Powerful smartphones can do a lot, but they also carry a number of security risks. Claus Eßmann and Dr. Peter Krüssel thought about the alternative: the cloudphone with an operating system from the cloud and short latency times thanks to edge computing.
Smartphones today are actually "mini-computers" in your pocket. We can run all kinds of apps with them - and make phone calls on the side. The performance of these pocket computers has not yet reached its limit: The top models now have SDKs for the processors used to create local artificial intelligence applications. In addition, these processors are now increasingly found in large server farms that are committed to energy efficiency. At the same time, smartphones now have more main memory than the average PC did a few years ago.
More power, more security hazards
However, the security threats for smartphones are also growing with their performance: Viruses and Trojans are now available for Android smartphones in almost the same number as they are for Microsoft Windows-based PCs. Repeatedly security gaps are discovered and the manufacturers can hardly keep up with the delivery of security patches. When the security patch is delivered, only 30 percent of smartphone users install it. What sounds like a merely pessimistic scenario for private users is a real horror scenario for business users and corporate IT administrators.
But is this scenario inevitable? How far can one go with existing and future technologies without limiting the user too much? Today's solutions mostly rely on mobile device management. Here, certain parameters of the smartphone are administered centrally. This creates a certain level of security, but the user still has to take care of software updates and other security measures himself.
Easy and secure via the cloud?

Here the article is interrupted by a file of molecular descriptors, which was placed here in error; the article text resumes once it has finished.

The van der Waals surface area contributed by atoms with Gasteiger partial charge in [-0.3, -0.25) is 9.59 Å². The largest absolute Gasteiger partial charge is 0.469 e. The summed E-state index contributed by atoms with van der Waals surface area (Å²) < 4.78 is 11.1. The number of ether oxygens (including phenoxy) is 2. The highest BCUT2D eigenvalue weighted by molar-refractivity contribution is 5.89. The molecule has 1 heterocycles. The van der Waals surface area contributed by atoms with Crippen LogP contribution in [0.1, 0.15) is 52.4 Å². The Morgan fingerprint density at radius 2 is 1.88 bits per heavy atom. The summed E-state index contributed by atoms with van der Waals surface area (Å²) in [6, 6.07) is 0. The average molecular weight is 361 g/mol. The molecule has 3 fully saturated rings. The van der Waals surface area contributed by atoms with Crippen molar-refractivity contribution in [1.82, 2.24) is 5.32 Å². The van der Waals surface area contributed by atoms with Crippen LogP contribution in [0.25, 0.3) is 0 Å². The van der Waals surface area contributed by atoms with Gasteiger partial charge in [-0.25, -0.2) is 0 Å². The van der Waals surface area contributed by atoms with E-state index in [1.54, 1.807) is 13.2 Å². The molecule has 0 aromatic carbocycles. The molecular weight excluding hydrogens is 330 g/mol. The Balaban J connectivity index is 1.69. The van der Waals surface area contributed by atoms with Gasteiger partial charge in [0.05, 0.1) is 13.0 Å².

What if you basically only used the devices to visualize content and ran the operating software, for example Android or iOS or another ecosystem, from the cloud? That would mean that the smartphone would no longer have to be so smart, since no more calculations would be performed on the device, but only in the cloud. The results of the calculations are sent to the device as graphics for visualization and interaction with the user. The software and the user data are centrally managed and stored in the cloud, so you can switch to another device at any time without losing data or a workflow! The devices used only have to take care of the visualization and interaction with the user and therefore require less computing power and memory. This in turn could increase the runtime of the devices to a duration never before reached for smartphones.
In addition to the outlined security aspect, a possible central update, feature and patch management, the central and non-local data storage as well as the higher battery life of these cloudphones, another essential advantage can be listed: In all probability, the end devices would be significantly cheaper to manufacture than smartphones - with the corresponding positive consequences for users and the possibility of a "smartphone as a service" business model for network operators.
The “Cloudphones” concept requires full network coverage
However, in order to make this concept of a "cloudphone", whose intelligence lies in the cloud a reality, a number of preconditions must be created. High data transfer rates, low latencies and almost 100% network coverage - both indoors and outdoors - are required.